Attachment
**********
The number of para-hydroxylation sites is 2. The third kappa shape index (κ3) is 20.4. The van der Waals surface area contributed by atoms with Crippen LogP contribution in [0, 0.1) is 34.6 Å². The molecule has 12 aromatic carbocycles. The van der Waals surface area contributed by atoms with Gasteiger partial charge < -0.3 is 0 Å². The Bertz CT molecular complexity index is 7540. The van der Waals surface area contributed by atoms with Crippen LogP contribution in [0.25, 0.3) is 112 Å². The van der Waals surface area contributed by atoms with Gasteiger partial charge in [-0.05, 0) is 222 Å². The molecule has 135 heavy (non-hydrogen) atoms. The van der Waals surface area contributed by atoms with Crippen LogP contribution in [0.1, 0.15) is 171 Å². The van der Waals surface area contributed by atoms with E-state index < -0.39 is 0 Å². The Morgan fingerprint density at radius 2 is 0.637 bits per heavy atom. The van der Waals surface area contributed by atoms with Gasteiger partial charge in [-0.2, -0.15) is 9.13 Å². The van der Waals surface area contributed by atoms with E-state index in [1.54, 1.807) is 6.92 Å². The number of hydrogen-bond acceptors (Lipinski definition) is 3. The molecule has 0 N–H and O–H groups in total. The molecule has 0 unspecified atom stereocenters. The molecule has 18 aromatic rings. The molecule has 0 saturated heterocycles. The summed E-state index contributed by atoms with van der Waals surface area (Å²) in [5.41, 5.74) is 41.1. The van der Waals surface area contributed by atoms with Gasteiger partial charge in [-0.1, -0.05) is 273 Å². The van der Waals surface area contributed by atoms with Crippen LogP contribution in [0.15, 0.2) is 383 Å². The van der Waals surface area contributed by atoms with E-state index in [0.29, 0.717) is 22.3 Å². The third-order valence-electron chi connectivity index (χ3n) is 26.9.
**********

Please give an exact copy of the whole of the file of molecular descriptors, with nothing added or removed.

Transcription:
The number of para-hydroxylation sites is 2. The third kappa shape index (κ3) is 20.4. The van der Waals surface area contributed by atoms with Crippen LogP contribution in [0, 0.1) is 34.6 Å². The molecule has 12 aromatic carbocycles. The van der Waals surface area contributed by atoms with Gasteiger partial charge < -0.3 is 0 Å². The Bertz CT molecular complexity index is 7540. The van der Waals surface area contributed by atoms with Crippen LogP contribution in [0.25, 0.3) is 112 Å². The van der Waals surface area contributed by atoms with Gasteiger partial charge in [-0.05, 0) is 222 Å². The molecule has 135 heavy (non-hydrogen) atoms. The van der Waals surface area contributed by atoms with Crippen LogP contribution in [0.1, 0.15) is 171 Å². The van der Waals surface area contributed by atoms with E-state index < -0.39 is 0 Å². The Morgan fingerprint density at radius 2 is 0.637 bits per heavy atom. The van der Waals surface area contributed by atoms with Gasteiger partial charge in [-0.2, -0.15) is 9.13 Å². The van der Waals surface area contributed by atoms with E-state index in [1.54, 1.807) is 6.92 Å². The number of hydrogen-bond acceptors (Lipinski definition) is 3. The molecule has 0 N–H and O–H groups in total. The molecule has 0 unspecified atom stereocenters. The molecule has 18 aromatic rings. The molecule has 0 saturated heterocycles. The summed E-state index contributed by atoms with van der Waals surface area (Å²) in [5.41, 5.74) is 41.1. The van der Waals surface area contributed by atoms with Gasteiger partial charge in [-0.1, -0.05) is 273 Å². The van der Waals surface area contributed by atoms with Crippen LogP contribution in [0.15, 0.2) is 383 Å². The van der Waals surface area contributed by atoms with E-state index in [0.29, 0.717) is 22.3 Å². The third-order valence-electron chi connectivity index (χ3n) is 26.9.